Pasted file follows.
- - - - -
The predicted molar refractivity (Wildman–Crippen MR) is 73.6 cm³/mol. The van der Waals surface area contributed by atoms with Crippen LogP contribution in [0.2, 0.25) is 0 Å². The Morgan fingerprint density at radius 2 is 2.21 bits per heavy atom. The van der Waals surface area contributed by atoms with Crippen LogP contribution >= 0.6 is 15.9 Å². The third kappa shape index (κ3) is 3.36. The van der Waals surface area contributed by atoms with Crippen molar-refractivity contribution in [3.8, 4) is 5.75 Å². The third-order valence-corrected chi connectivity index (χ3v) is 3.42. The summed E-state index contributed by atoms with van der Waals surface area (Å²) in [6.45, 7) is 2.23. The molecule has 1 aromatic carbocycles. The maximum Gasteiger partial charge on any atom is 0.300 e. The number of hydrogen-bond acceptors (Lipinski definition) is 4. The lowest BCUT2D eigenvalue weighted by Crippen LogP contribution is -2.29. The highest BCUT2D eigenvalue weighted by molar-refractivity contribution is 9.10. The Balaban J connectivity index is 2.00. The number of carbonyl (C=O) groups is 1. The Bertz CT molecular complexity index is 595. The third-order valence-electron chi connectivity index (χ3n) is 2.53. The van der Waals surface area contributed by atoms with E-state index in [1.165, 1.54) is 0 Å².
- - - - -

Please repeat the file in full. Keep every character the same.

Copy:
The predicted molar refractivity (Wildman–Crippen MR) is 73.6 cm³/mol. The van der Waals surface area contributed by atoms with Crippen LogP contribution in [0.2, 0.25) is 0 Å². The Morgan fingerprint density at radius 2 is 2.21 bits per heavy atom. The van der Waals surface area contributed by atoms with Crippen LogP contribution >= 0.6 is 15.9 Å². The third kappa shape index (κ3) is 3.36. The van der Waals surface area contributed by atoms with Crippen molar-refractivity contribution in [3.8, 4) is 5.75 Å². The third-order valence-corrected chi connectivity index (χ3v) is 3.42. The summed E-state index contributed by atoms with van der Waals surface area (Å²) in [6.45, 7) is 2.23. The molecule has 1 aromatic carbocycles. The maximum Gasteiger partial charge on any atom is 0.300 e. The number of hydrogen-bond acceptors (Lipinski definition) is 4. The lowest BCUT2D eigenvalue weighted by Crippen LogP contribution is -2.29. The highest BCUT2D eigenvalue weighted by molar-refractivity contribution is 9.10. The Balaban J connectivity index is 2.00. The number of carbonyl (C=O) groups is 1. The Bertz CT molecular complexity index is 595. The third-order valence-electron chi connectivity index (χ3n) is 2.53. The van der Waals surface area contributed by atoms with E-state index in [1.165, 1.54) is 0 Å².